FOR IMMEDIATE RELEASE | October 01, 2013
New American Chemical Society video on the world’s most sensitive explosive detector to date
WASHINGTON, Oct. 1, 2013 — A new American Chemical Society (ACS) video focuses on the world’s most sensitive explosive detector to date. Known as FIDO, the handheld detector has been used to detect roadside bombs in Iraq, as well as in homeland security operations and airport security. The video, the latest episode in ACS’ Prized Science series, is available at www.acs.org/PrizedScience and on DVD.
“Dogs are the gold standard [for explosive detection]… but they have some limitations,” explains Tim Swager, Ph.D., winner of the 2013 ACS Award for Creative Invention for his work on the device. The award is sponsored by ACS Corporation Associates. “FIDO has comparable sensitivity to a dog, and sometimes detects things that a dog might miss… Seeing FIDO used by the military in Iraq in the darkest hours when we were finding lots of bombs — that was really important.”
Swager, a professor of chemistry at the Massachusetts Institute of Technology, explains that the detector is able to “sniff” the air and pick up very low concentrations of explosive vapors. He and his team are investigating other potential uses for this sensor technology, including medical diagnostic devices that could detect pathogens or cancer tumors in patients.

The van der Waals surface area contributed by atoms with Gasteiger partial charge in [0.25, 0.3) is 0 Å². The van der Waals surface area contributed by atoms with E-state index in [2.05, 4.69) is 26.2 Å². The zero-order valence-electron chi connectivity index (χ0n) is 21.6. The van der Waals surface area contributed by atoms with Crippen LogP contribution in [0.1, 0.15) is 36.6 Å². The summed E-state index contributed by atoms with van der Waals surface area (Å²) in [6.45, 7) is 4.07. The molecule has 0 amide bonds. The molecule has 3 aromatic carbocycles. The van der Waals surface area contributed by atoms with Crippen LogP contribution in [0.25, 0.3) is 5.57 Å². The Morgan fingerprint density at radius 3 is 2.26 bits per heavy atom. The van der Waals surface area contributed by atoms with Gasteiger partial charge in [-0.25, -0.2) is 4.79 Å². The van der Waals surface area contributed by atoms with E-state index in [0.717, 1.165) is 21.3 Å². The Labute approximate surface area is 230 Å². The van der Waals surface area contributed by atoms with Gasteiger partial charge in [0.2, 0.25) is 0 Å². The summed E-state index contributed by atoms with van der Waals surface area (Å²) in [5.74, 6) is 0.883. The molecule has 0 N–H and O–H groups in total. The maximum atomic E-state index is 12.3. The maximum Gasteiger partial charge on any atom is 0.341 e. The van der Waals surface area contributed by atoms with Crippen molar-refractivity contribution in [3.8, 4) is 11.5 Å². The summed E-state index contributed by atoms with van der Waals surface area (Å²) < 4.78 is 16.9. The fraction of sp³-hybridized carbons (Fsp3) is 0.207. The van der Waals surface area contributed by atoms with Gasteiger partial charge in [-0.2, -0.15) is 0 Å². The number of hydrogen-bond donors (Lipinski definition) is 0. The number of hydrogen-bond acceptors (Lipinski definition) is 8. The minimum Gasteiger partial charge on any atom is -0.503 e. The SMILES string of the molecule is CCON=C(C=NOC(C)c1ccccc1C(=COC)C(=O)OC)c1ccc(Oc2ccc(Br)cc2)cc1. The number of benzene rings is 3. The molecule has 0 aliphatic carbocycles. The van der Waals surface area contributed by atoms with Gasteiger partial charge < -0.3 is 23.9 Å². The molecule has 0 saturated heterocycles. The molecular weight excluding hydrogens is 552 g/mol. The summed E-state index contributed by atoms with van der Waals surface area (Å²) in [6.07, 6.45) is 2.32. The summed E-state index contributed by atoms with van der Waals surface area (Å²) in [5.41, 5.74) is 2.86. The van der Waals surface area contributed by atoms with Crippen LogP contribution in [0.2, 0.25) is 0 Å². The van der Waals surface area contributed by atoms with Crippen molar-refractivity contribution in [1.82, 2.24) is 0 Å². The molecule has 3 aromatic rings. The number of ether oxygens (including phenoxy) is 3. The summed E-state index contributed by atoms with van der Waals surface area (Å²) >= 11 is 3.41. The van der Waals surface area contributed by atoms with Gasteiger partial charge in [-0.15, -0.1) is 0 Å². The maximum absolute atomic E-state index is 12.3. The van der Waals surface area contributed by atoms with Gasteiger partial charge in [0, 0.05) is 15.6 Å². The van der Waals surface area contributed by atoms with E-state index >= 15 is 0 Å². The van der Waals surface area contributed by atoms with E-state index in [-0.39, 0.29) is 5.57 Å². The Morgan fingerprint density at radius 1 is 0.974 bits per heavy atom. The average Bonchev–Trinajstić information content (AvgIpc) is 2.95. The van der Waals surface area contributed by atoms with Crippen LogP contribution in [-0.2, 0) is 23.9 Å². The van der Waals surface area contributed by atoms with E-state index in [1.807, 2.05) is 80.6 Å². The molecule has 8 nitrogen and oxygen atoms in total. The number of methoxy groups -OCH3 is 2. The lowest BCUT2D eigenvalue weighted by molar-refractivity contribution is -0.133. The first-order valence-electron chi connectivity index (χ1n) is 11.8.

ACS encourages educators, schools, museums, science centers, news organizations and others to embed links to Prized Science on their websites. The videos discuss scientific research in non-technical language for general audiences. New episodes in the series, which focuses on ACS’ 2013 national award recipients, will be issued periodically.
The 2013 edition of Prized Science features renowned scientists telling the story of their own research and its impact and potential impact on everyday life. Colorful graphics and images visually explain the award recipient’s research.
The ACS administers more than 60 national awards to honor accomplishments in chemistry and service to chemistry. The nomination process involves submission of forms, with winners selected by a committee consisting of ACS members who typically are technical experts in the nominee’s specific field of research.
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The American Chemical Society is a nonprofit organization chartered by the U.S. Congress. With more than 163,000 members, ACS is the world's largest scientific society and a global leader in providing access to chemistry-related research through its multiple databases, peer-reviewed journals and scientific conferences. Its main offices are in Washington, D.C., and Columbus, Ohio.